The Kingdom? Single steps.

Descriptive

[Matthew 3:4-5]

We want to know what to do.

Some of us, anyway, when we become part of a group or we have a new identity or we are starting fresh, we want to know what to do. We want to know what the rules are, what it takes to fit in, to measure up.

And then we look for examples.

And some of us find John (the baptizing one).

He’s dressed in a garment woven from camel’s hair with a leather belt. He eats locusts. He eats wild honey.

And we think that we need to.

I mean, he’s the spiritual one, right? He’s the prophetic one. If we are prophetic, if we are to speak out the truth, we should live on the fringe. We should wear burlap and eat oddly.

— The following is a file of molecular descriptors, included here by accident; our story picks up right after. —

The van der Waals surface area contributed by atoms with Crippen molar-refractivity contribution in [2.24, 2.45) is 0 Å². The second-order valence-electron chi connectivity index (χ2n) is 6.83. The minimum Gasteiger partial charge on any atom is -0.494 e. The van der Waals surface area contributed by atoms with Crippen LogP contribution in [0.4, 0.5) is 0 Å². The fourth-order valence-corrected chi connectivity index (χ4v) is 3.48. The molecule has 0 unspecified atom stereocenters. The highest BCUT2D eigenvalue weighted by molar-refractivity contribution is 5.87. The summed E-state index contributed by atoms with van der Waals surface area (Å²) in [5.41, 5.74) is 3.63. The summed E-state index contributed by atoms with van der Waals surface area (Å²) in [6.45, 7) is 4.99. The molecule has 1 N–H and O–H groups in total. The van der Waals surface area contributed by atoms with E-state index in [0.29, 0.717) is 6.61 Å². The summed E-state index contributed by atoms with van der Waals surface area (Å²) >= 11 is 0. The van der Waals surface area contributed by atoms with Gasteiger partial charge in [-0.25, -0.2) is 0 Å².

But he didn’t wear burlap. (It would have been more like wool.) And he may well have been the only one of Jesus followers to eat bugs. The disciples will be found eating wheat and fish and bread and wine and other normal (for the time) food.

We want to copy outsides because that is so easy to do. But what made John distinctive wasn’t what what on the outside. In fact, part of why he wore what he wore is that he didn’t care so much about the outside. He wore what was available and durable.

There is much in Matthew that is descriptive: “This is what John did.” We want to make it prescriptive: “This is what I should do.” All the while, as we copy those things, we may miss what truly is prescriptive: “So do not worry, saying, ‘What shall we eat?’ or ‘What shall we drink?’ or ‘What shall we wear?’”

It is, after all, much easier to worry…than to follow.

Do something.

(Matthew 3: 1-4)